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Cathy Freeman

Cathy Freeman

Australian former sprinter, who specialized in the 400 metres event

Catherine Astrid Salome Freeman OAM (born 16 February 1973) is an Australian former sprinter, who specialized in the 400 metres event. Her personal best of 48.63 seconds currently ranks her as the ninth-fastest woman of all time, set while finishing second to Marie-José Pérec's number-four time at the 1996 Olympics. She became the Olympic champion for the women's 400 metres at the 2000 Summer Olympics, at which she lit the Olympic Flame.

Freeman was the first Australian Indigenous person to become a Commonwealth Games gold medalist at age 16 in 1990. The year 1994 was her breakthrough season. At the 1994 Commonwealth Games in Canada, Freeman won gold in both the 200 m and 400 m. She also won the silver medal at the 1996 Olympics and came first at the 1997 World Championships in the 400 m event. In 1998, Freeman took a break from running due to injury. She returned from injury in form with a first place in the 400 m at the 1999 World Championships. She announced her retirement from athletics in 2003.

In 2007, she founded the Cathy Freeman Foundation.

When I was 18 years old, about to develop my sportsman career, the asthma complaints became already some years before.

For athletes traditionally it's such a fantastic stepping stone to greater things down the track and in the future. Don't undermine the Commonwealth Games!

This occasion is personally very meaningful and I hope to visit Korea again if I have the chance.

The thing I do best is laugh.

I lie around the floor with my cats Billy and Jazz or watch DVDs with my best friends.

I like being in the workforce; it keeps me grounded.

I'd like to see as many sports as I can because I have never had the chance to enjoy the other sports in the past.

I feel like I've reached an age where I can relax a little bit with the knowledge of what I've been through, take all that experience and use it. I love the challenge of trying to get back to where I've been, and beyond it.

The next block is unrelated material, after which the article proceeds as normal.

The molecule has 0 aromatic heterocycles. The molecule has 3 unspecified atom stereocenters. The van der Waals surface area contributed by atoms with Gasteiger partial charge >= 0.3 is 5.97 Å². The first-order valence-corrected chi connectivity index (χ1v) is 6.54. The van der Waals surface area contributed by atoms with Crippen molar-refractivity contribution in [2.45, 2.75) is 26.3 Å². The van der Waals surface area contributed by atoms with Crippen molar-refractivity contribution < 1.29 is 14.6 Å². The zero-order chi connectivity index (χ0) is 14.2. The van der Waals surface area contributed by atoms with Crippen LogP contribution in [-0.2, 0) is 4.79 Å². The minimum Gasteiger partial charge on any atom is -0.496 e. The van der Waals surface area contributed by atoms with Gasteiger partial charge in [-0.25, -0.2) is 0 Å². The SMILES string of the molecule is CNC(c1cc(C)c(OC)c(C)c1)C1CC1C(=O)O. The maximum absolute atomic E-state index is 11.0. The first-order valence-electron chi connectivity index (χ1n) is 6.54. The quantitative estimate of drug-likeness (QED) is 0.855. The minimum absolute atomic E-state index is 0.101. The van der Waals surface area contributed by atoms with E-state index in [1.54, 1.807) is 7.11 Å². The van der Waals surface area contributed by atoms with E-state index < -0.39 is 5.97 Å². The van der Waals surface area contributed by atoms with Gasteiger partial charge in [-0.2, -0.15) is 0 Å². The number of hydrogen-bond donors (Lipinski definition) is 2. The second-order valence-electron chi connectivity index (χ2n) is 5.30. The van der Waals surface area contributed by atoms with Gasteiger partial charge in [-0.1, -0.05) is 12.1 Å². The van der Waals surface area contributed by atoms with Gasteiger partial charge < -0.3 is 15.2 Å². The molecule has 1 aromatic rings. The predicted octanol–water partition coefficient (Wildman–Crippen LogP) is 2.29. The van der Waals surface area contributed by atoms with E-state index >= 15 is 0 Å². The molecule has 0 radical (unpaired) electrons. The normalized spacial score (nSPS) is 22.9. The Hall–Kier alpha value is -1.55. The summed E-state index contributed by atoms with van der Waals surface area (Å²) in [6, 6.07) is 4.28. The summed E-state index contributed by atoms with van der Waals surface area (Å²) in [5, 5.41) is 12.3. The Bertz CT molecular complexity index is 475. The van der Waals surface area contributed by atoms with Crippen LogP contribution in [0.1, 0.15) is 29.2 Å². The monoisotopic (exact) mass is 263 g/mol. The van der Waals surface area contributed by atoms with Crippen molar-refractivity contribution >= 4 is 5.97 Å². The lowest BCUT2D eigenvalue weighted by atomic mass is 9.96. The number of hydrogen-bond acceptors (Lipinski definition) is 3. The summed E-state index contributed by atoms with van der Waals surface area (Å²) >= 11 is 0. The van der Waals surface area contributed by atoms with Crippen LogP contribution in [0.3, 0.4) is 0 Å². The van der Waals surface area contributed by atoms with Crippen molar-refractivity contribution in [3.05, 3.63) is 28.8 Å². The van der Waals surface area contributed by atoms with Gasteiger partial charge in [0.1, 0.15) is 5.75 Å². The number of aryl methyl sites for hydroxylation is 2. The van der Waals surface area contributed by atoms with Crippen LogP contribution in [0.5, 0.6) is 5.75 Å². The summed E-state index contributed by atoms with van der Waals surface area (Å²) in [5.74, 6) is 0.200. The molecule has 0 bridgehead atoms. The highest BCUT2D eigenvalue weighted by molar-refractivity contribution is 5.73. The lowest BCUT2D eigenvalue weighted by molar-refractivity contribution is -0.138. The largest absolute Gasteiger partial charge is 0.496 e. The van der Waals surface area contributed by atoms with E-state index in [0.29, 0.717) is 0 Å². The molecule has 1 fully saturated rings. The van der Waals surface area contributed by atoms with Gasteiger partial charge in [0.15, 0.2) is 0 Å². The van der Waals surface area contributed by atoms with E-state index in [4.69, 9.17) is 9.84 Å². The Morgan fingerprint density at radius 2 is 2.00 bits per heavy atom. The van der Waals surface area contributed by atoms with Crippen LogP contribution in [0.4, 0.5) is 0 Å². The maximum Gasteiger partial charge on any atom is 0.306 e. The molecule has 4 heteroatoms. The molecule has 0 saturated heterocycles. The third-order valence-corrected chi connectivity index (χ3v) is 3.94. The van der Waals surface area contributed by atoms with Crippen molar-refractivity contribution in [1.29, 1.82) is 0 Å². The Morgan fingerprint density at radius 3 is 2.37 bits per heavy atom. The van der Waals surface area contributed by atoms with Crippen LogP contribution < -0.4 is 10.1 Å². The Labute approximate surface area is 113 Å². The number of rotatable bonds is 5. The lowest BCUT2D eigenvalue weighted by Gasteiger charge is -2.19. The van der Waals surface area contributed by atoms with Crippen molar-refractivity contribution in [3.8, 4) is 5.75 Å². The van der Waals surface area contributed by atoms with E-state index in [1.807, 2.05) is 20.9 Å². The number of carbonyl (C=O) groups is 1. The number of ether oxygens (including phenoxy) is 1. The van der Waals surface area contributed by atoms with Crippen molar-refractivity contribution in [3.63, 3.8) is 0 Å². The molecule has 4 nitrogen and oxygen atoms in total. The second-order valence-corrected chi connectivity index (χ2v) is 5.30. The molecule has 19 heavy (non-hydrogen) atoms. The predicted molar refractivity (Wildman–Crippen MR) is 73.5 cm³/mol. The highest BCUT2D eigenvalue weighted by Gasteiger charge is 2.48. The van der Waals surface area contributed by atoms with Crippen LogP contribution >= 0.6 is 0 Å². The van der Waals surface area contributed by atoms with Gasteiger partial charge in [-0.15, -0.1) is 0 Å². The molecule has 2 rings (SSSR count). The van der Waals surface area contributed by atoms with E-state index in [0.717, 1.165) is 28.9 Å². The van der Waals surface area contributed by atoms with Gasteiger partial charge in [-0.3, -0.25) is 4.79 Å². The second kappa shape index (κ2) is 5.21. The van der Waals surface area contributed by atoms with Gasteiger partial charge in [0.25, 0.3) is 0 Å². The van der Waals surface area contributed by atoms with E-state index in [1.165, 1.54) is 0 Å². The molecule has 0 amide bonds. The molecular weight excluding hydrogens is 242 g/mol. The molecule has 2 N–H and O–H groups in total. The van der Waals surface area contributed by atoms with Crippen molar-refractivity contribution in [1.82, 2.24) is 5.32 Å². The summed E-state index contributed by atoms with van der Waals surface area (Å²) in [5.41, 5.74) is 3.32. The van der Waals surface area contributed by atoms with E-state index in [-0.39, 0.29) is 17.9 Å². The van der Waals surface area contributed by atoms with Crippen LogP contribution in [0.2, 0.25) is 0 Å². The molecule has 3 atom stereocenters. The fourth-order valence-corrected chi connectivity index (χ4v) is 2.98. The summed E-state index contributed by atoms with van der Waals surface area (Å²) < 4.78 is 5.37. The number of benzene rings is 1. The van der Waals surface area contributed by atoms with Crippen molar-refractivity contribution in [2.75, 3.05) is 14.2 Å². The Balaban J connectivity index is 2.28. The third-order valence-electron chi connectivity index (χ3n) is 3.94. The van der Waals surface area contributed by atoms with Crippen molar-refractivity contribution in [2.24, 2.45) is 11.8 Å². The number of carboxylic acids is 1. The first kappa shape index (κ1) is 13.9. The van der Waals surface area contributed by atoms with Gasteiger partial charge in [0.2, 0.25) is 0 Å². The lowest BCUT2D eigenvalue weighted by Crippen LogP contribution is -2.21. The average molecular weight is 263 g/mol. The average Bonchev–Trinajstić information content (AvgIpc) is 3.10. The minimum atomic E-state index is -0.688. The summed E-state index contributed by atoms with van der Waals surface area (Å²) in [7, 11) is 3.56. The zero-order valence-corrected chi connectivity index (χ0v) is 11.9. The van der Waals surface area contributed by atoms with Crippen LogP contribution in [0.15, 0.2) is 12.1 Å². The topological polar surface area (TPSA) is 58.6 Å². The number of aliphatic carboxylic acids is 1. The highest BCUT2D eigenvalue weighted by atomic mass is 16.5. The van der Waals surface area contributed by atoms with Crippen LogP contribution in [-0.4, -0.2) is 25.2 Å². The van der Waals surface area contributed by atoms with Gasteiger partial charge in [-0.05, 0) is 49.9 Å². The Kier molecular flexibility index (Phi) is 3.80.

I don't like people looking at me; I hate the attention.

I'm drinking lots of herbal tea.

People could see in me who I am now, an Olympic champ, the best in the world.

I decided that I was going to go to the Olympics to see if I had made the right decision to retire because I knew that if I'd made the mistake of retiring I would know during and after those Games in Athens.

I took only twice a time-out, once, when I was hurt, and a second time, when I much felt I was exhausted out of personal reasons.

It is my second visit to Korea since the International Junior Athletic Championships in 1992. Both then and now, I felt Korea is an interesting country and the people are very kind.

I don't have a lot of regrets in my life.

I made publicity contracts with Nike, several broadcasting companies and airline companies within Australia.

I want to keep my private life private.

My last real race was at the Olympics in Sydney in 2000.

I'm not a marriage expert, quite clearly.

Being overseas at the time it all kind of happened was perfect because I had no idea that it was going to attract so much media attention and provoke these lovely people calling in and offering up their opinions and advice.

The last sort of really low-key race I ran, I realized with about a hundred metres to go, that my heart just wasn't in it. I wasn't trying my hardest, I didn't care to compete against the girls I was up against. That spoke a lot about where my heart was taking me-which was off the track.

Asthma is treatable and well can be controlled.

I have time to breathe, time to be myself more often, I am a lot more relaxed and less guarded.

Between 1991 and 1997 I had really serious asthma.

I do not have any official responsibilities related to the Australian Olympic Committee or the Federation of Athletic Associations since I am too busy with my private business.

I was running since I was 10. Since grade one at school people looked at me and thought, oh gosh she can really run, she's a natural.

The Athens Olympics will be meaningful even though I cannot participate as an athlete, since I can participate in the flame relay all over the world.

Australians are a fantastic bunch of people but the attention can be overwhelming for someone like me.